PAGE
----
In "Fairest" #21 by Marc Andreyko and Shawn McManus, Snow White and Cinderella are pursued by a foe who is hunting to kill. This is the start of a new storyline, "Of Men and Mice," that takes place after the current "Camelot" storyline in its parent series, "Fables."
Fortunately, that's not as complicated as it might sound. Andreyko and McManus' storytelling feels smooth, with hints of suspense building towards a cryptic closing line. New readers will be easily able to pick up the basics through context.
The opening scene is a delightful flashback to a scene in the classic "Cinderella" fairy tale, first published by Charles Perrault, where the transformation for a poor girl from rags to fairy riches occurs through magic. McManus' art looks great and Andreyko embroiders some humor into this fragment of classic story. By the end of "Fairest" #21, it isn't clear why the flashback is there, except that Andreyko keeps readers hanging about the identity of the villain. It's likely that someone in the opening scene must be the origin of the mysterious hitmen dispatched to kill Cinderella.
Andreyko's script has excellent pacing and good dialogue, making for an enjoyable reading experience. The back-and-forth between Crispin and Beast in the shoe store scene is snappy and fun, particularly the line, "You don't have to get all butch about it." The ending page has an exaggerated punchline (it's pretty certain that what Cinderella will face will be worse than a routine, if awkward part of a physical check-up), but the namedropping of "Ultima Thule," meaning "a place beyond the borders of the known world" has the right resonance to carry the cliffhanger and create anticipation.
However, upon examination, the script has parts that don't hold up as well as the initial impression. In "Fables," Cinderella is part muscleman, part special agent and spy, and accordingly, the title page placed halfway through the issue seems to riff of the scene in "Avengers" that introduced Scarlett Johansson as Black Widow. The scene also has echoes of "The Lion and the Mouse" fable, but all these elements don't add up. Why is Cinderella tied up on only her underwear (other than to provide some fan service)? If the trolls are so laughingly incompetent as to drop their guns when attacked, how did they manage to subdue and tie Cinderella up in the first place? The whole sex slavery plotline feels stale and sensationalistic, shoehorned in to provide a dramatic introduction for Cinderella and to prolong the time between the convergence of the protagonists. It's fun to see Cinderella break some noses, but it also feels like an awkward plot device.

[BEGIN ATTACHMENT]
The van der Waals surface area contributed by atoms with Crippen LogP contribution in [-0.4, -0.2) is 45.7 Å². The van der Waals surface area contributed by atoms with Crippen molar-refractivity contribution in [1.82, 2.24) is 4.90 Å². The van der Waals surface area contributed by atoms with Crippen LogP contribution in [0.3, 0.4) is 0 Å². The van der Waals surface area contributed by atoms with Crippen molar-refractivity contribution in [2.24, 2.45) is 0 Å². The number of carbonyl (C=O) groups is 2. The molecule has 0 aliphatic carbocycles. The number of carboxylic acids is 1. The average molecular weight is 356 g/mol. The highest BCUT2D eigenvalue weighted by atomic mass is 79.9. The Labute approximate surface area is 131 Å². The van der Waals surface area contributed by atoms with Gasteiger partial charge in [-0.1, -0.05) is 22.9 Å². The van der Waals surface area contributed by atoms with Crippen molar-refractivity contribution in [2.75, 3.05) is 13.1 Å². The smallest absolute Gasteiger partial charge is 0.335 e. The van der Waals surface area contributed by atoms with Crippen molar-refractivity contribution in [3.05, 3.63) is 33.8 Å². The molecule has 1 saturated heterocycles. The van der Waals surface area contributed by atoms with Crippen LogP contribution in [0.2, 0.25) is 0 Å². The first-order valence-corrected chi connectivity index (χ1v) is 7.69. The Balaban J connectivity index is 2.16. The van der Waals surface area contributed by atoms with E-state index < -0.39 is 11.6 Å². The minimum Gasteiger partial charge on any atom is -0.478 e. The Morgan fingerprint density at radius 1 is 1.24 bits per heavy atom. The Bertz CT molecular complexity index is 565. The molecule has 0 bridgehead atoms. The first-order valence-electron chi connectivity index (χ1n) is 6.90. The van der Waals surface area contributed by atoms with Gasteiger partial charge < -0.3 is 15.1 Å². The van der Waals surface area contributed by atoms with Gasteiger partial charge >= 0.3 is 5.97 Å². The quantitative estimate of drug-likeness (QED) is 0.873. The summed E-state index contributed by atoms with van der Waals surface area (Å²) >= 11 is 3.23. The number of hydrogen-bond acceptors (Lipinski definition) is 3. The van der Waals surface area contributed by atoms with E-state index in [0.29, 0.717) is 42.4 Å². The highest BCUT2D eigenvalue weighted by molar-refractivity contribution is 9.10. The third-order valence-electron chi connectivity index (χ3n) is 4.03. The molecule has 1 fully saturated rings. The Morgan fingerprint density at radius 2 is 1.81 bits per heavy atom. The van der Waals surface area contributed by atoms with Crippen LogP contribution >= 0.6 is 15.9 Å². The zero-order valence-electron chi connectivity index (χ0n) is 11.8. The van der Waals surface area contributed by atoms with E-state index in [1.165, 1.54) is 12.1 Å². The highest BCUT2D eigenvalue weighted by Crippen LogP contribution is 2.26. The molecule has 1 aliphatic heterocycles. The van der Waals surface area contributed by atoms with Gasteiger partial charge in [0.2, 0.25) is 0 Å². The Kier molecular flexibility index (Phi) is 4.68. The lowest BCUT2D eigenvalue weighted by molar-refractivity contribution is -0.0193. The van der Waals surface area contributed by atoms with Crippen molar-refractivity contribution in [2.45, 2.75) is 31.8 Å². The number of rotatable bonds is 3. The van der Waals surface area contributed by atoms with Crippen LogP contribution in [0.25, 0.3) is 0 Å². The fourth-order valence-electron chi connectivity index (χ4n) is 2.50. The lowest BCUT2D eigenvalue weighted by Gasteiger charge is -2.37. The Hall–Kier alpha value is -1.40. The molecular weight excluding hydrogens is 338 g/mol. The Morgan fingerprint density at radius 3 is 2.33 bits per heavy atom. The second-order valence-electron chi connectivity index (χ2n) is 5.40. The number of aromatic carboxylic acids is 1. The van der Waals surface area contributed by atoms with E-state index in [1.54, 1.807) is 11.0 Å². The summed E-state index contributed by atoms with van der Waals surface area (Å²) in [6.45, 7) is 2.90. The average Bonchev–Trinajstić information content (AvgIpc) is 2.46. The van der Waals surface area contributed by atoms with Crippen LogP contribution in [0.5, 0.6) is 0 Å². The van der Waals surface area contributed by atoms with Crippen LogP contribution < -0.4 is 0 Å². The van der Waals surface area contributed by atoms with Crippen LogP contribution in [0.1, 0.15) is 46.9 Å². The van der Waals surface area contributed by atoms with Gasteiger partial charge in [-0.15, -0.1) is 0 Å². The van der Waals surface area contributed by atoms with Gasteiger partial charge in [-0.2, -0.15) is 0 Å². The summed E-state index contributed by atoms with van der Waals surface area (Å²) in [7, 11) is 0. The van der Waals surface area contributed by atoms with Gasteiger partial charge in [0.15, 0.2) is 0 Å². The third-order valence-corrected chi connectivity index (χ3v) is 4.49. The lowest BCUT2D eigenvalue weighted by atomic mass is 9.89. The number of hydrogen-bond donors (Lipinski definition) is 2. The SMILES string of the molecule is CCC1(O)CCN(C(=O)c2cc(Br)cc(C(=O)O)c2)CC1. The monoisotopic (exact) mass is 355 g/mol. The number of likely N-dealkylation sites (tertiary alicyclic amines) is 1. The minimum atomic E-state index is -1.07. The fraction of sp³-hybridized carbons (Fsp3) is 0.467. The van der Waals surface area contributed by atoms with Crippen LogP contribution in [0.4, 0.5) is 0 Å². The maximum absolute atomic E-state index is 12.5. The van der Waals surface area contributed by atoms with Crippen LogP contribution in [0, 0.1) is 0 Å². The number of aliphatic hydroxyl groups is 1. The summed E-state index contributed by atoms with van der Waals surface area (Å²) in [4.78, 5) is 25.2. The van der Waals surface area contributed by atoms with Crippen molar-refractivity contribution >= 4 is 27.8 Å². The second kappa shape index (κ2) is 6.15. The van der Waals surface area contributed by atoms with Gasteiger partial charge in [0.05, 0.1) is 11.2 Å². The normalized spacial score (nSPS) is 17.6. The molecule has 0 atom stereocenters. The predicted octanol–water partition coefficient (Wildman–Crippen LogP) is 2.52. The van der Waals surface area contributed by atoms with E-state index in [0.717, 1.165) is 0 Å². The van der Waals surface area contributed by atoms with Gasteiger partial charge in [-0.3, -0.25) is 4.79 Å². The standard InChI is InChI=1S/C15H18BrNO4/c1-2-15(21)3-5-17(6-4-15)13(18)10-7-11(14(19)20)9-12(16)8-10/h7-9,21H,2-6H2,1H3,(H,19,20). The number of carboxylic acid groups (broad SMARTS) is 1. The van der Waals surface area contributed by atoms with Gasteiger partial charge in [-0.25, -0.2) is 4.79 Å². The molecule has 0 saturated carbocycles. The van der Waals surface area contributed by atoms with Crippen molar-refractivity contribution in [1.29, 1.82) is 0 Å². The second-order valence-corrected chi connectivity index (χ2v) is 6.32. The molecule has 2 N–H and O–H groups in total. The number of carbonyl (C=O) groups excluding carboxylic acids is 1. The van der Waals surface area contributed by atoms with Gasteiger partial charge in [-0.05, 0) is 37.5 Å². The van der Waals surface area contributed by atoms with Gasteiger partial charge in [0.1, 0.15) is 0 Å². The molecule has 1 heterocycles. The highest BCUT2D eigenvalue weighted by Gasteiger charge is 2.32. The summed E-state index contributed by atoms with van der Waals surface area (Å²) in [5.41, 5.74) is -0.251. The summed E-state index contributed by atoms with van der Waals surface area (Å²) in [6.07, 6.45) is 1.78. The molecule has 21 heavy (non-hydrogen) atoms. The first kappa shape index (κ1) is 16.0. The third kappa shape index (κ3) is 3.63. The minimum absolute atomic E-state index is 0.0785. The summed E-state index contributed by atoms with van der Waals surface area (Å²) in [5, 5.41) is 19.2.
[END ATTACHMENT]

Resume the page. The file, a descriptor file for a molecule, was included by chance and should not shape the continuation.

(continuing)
McManus' art is confident and masterful enough to soften these flaws. There's an excellent sense of shape and depth in his backgrounds, with selective detail and balanced composition. The reader's eye is tempted to linger on clever details or references, like an owl carrying away a snake in the panel right before Snow White is shown reading "Harry Potter" to reading to her kids. Lee Loughridge's palette of warm and muted colors work well with McManus' linework, and the coloring feels particularly well-done in the opening flashback and in the near-monochrome scene hallway Cinderella walks down after sneaking back into her own home.
McManus' Cinderella looks like Barbie character he designed for the "A Game of You" storyline in "Sandman." His animals are expressive and cute, particularly for Dickory. Todd Klein's lettering is mostly subdued, the title lettering and sound effects call attention to themselves in a good way through the beautifully shaped letters.
"Fairest" #21 is an enjoyable and visually attractive read, but the story has yet to prove itself. "Of Men and Mice" is still in set-up mode, so it's hard to judge how the mystery and the rest of Andreyko's script will play out, but it's a promising start.